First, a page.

Directed by: Nicole Holofcener

Written by: Nicole Holofcener

Starring: Jennifer Aniston, Joan Cusack, Catherine Keener, Frances McDormand, Jason Isaacs

Rating: [3.5/5]

No matter where they sit on the socioeconomic ladder, everyone has their issues to work through. They may not always compare with the problems of those facing more dire situations, but they still exist. Though clumsily told in some parts and feeling a bit incomplete, Friends with Money manages to both shine a light and make fun of the particular issues a group of four women battle through as they reach middle age. 

Working as a maid for money, Olivia (Jennifer Aniston) cannot compare financially to her other friends, Christine (Catherine Keener), Jane (Frances McDormand), and Franny (Joan Cusack), who all have a certain level of wealth. While Olivia continues to find enough money to live, Christine deals with a crumbling marriage, Jane exerts anger for no real reason, and Franny tries to help her friends in the best way she can. 

No one can do likable white privilege movies better than Nicole Holofcener and I contend she’s the only one who should continue to try and do them. Despite the many eye-roll worthy moments displayed throughout the feature, Holofcener always finds a way, through the script, to elevate their positive qualities to make them likable to some degree. I would not begrudge anyone disgusted at the issues we’re meant to care for in this particular film, but the satirization and hypocrisy Holofcener works through in the feature makes the viewing experience worth it. 

An aspect of friendship Friends with Money absolutely nails is the pettiness existent even between people proclaiming to truly care for each other. Passive-aggressive comments galore, which only get fully expressed in the comfort of their vehicles on the way home. This gets played out at the very beginning of the film when the quartet of friends and their partners gather at a restaurant for dinner. The extent of their friendship comes into question but the four women seem close with varying levels of wealth. It becomes quite obvious Franny and her husband have accrued the most amount of money when they discuss donating $2 million dollars to their child’s school. An exorbitant number, especially considering Olivia’s working as a maid to pay for her basic bills. The class dynamics operate in full steam between these friends with Jane and Christine in-between Franny and Olivia on the financial ladder. 

While Olivia deals with real financial issues, including grabbing free samples from department stores in order to keep up with her skincare routine, the issues the other women face each reach a level where it bothers them but ultimately feels pointless to someone struggling to put food on the table. This comes from each of them displaying a level of self-absorbance where they cannot fathom how their actions come across to others. For Christine it appears when trying to add another level to her home, thus aggravating the neighbors. It’s not until she gets put right into the shoes of others does she actually see why others would not like her for this new renovation. The most glaring example comes with Jane and her particular issue of getting angry with others. Working as a fashion designer who successfully sells pricey items, she gets angry at the smallest things even to the point where she becomes a complete “Karen” when she believes she was skipped in line at Old Navy. It becomes quite difficult to sympathize with her at the moment, but Holofcener never seeks that with her. If anything, the narrative wants us to laugh at her, especially with what immediately follows within the same scene.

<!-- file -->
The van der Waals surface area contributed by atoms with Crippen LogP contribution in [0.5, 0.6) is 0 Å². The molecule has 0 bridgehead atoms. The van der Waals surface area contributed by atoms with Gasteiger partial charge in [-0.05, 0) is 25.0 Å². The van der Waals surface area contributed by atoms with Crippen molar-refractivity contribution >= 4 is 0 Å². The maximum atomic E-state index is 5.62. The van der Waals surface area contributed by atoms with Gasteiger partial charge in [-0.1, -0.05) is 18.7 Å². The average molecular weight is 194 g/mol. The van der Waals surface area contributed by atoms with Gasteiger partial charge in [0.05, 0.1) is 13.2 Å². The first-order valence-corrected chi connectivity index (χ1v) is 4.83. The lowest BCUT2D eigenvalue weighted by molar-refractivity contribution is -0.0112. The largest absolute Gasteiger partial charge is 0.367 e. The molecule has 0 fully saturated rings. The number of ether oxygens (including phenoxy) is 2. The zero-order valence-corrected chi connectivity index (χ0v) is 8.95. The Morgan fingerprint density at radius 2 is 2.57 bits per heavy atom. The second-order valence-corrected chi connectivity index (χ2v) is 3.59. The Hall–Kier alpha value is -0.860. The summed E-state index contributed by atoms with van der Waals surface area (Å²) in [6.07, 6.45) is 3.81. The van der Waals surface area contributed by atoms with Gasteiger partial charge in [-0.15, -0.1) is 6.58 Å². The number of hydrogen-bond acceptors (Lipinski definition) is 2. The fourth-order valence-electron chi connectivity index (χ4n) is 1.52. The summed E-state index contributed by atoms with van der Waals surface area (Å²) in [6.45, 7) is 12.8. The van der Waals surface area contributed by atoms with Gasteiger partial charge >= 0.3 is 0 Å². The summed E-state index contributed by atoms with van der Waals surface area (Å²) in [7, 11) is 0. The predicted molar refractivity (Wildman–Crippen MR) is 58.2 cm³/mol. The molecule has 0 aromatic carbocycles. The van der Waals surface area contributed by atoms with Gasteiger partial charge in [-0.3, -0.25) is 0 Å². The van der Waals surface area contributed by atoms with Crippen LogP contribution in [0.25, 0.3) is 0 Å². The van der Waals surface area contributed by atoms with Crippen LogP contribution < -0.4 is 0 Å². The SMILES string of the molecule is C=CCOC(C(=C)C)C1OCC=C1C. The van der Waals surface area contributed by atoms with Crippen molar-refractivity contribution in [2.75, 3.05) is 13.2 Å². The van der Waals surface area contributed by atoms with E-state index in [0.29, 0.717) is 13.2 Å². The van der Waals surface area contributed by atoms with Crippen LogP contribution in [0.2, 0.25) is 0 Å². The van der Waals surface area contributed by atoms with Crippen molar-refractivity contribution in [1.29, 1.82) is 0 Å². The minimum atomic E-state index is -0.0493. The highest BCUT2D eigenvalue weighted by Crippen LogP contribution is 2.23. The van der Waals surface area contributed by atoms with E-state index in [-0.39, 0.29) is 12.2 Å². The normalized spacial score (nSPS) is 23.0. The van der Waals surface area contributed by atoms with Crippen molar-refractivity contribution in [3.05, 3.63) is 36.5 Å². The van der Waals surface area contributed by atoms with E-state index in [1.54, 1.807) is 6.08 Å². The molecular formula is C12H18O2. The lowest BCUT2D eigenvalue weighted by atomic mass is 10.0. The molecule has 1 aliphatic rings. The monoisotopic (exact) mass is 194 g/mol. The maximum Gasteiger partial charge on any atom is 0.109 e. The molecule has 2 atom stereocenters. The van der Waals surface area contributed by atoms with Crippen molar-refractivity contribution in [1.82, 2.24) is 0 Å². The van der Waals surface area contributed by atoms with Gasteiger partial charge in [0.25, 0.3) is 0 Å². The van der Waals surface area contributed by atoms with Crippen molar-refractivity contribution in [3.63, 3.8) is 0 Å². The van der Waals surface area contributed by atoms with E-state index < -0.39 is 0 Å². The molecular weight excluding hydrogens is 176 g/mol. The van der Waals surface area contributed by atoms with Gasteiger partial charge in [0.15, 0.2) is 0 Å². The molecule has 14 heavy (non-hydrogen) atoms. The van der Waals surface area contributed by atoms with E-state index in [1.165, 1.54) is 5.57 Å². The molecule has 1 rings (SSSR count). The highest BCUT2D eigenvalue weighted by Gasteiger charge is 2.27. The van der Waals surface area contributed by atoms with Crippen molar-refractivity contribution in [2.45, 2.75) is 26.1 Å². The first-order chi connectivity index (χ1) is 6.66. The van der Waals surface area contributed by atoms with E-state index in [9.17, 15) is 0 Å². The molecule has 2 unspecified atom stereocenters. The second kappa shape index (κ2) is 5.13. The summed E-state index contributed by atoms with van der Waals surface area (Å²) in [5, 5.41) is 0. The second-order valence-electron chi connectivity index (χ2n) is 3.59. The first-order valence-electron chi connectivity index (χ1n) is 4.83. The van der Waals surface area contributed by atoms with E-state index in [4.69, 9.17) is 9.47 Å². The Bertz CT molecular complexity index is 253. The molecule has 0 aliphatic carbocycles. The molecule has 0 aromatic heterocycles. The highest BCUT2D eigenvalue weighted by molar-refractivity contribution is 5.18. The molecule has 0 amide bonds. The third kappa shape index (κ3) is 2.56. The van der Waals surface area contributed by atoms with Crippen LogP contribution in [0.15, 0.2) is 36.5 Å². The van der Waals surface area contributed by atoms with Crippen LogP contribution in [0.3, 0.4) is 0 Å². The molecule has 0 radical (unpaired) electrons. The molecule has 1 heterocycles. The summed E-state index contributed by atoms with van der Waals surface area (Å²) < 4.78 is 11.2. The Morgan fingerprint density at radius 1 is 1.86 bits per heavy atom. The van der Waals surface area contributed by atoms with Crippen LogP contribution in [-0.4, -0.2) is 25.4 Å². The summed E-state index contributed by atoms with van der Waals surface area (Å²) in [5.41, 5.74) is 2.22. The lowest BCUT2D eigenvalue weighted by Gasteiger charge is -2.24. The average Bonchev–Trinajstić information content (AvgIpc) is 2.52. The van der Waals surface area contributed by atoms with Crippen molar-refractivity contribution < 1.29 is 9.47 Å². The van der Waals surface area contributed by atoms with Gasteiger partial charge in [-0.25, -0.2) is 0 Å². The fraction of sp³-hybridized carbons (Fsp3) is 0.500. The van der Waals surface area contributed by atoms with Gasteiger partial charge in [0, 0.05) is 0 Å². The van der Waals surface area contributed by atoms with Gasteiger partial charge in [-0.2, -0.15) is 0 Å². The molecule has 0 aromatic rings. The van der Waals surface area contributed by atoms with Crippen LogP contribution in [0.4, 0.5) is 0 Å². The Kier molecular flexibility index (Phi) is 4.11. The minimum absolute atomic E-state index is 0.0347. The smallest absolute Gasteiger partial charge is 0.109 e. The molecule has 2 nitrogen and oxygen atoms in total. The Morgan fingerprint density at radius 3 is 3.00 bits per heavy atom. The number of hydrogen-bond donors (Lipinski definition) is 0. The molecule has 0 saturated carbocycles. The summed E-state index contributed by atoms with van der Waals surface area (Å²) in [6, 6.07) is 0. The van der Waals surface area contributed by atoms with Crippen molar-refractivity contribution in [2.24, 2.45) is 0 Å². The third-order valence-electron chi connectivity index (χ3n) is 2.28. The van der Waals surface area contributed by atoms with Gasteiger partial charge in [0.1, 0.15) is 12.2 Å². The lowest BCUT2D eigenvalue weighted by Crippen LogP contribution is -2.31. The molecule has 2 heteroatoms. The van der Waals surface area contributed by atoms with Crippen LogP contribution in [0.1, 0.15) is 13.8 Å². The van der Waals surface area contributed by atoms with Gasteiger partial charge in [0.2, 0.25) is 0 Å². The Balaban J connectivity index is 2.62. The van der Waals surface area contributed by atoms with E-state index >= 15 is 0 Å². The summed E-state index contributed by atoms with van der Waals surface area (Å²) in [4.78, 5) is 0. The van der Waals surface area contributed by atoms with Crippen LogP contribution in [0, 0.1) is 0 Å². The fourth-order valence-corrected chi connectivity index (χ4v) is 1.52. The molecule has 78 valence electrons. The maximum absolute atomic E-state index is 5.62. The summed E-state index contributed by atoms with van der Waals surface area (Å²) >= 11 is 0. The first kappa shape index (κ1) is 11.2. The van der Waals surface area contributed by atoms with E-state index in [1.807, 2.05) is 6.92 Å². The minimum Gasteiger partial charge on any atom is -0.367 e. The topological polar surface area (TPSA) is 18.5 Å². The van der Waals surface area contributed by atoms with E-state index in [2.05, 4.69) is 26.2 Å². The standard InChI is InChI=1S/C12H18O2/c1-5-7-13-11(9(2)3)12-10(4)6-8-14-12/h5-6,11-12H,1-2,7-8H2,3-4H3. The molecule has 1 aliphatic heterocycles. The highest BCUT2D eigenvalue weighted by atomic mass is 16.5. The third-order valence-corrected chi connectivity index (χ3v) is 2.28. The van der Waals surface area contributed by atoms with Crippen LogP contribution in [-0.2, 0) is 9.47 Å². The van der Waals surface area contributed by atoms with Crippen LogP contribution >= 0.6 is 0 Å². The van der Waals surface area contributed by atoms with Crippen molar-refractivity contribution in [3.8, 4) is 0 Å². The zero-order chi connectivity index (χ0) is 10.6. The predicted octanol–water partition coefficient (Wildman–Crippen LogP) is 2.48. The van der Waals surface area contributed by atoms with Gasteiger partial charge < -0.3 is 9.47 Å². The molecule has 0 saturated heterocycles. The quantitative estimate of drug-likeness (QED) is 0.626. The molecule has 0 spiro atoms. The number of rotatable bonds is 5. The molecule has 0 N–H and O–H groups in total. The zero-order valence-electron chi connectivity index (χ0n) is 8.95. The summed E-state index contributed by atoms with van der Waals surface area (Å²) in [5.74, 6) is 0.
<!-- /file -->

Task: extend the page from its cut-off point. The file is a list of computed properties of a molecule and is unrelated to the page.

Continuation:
The biggest factor contributing to forming a connection with these women comes from the warm performances put on this wonderful quartet of actors. Catherine Keener, Frances McDormand, Joan Cusack, and Jennifer Aniston each take on these characters and add the personality necessary to make them worth caring for. McDormand has the toughest job of them all with her role as Jane and absolutely nails this character only in the way she can. As with every Holofcener film, Catherine Keener shows out once again but Jennifer Aniston impressed the most. Even with her being beloved for her TV work, if I were to rank these four in their work as actors, she would probably sit at the bottom. She proves with her performance as Olivia that she can hang with the other three actors. 

By the time Friends with Money concludes, some of it feels incomplete but overall it comes together as a well-thought film looking to somewhat sympathize and satirize these mega first-world problems. Nicole Holofcener finds the right balance once again as a director working on her own level and doing her own distinct work. Her soft touch with the direction and the sharp writing allows for the quartet of actors she assembled to flourish in these roles and make this feature something to seek out.

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